On Monday, June 25 there will be a debate between all Democratic candidates running for Arizona House and Senate seats from 6 to 8 p.m. in the Sabino Room of the University of Arizona Student Union Memorial Center at 1303 E. University Blvd.

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New Ballot Initiative Promises Cheaper Electricity Bills and Cleaner Air

Posted By on Tue, Jun 19, 2018 at 12:49 PM

How does $5 off your monthly electricity bill sound? Most would say good, but relatively insignificant. How about $4 billion in savings statewide and half your electricity comes from renewable energy sources? That’s a future the Clean Energy for a Healthy Arizona ballot initiative is promising all residents and businesses by 2040.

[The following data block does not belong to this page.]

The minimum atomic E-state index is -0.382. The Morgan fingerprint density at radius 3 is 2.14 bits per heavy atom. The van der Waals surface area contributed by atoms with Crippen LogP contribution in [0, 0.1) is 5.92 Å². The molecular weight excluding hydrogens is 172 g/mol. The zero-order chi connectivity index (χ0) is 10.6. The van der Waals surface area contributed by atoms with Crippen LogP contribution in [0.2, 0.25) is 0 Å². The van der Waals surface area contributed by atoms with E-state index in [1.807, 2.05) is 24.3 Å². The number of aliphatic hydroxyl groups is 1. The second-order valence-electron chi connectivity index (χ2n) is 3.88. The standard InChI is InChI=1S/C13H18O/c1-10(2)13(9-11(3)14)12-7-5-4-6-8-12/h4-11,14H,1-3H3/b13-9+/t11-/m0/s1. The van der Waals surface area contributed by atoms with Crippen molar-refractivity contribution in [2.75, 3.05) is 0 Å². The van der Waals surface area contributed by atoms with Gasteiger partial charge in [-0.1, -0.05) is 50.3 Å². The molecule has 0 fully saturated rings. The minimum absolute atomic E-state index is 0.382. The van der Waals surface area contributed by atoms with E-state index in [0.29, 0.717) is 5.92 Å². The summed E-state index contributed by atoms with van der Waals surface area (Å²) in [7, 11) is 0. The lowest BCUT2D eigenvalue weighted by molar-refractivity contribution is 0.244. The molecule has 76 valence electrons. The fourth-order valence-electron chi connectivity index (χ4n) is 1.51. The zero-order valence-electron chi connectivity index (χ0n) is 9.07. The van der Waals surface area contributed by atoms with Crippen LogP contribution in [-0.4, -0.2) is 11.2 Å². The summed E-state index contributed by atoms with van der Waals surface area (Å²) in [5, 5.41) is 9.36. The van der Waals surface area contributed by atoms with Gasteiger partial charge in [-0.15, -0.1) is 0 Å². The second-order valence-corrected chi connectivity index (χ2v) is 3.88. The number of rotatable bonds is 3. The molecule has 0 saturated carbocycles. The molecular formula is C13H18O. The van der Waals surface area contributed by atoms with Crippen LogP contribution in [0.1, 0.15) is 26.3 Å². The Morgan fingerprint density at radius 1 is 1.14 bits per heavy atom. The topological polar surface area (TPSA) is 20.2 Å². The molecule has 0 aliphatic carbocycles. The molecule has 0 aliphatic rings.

With a growing population in Arizona — 3.2 million new residents are expected to come in the next 30 years — plans are beginning to form regarding how Arizona will provide electricity to such a large number of people.

The Natural Resources Defense Council funded a study that compares two possible futures: one where Arizona Public Service and Tucson Electric Power build new gas-fired power plants, and one where almost every utility provider, except the Salt River Project, sources 50 percent of their energy from clean renewable mediums like solar and wind farms by the year 2030.

An energy firm called ICF conducted this study using their Integrated Planning Model and a few variables established by the NRDC. According to Dylan Sullivan, an senior scientist at the NRDC, the IPM is a big deal.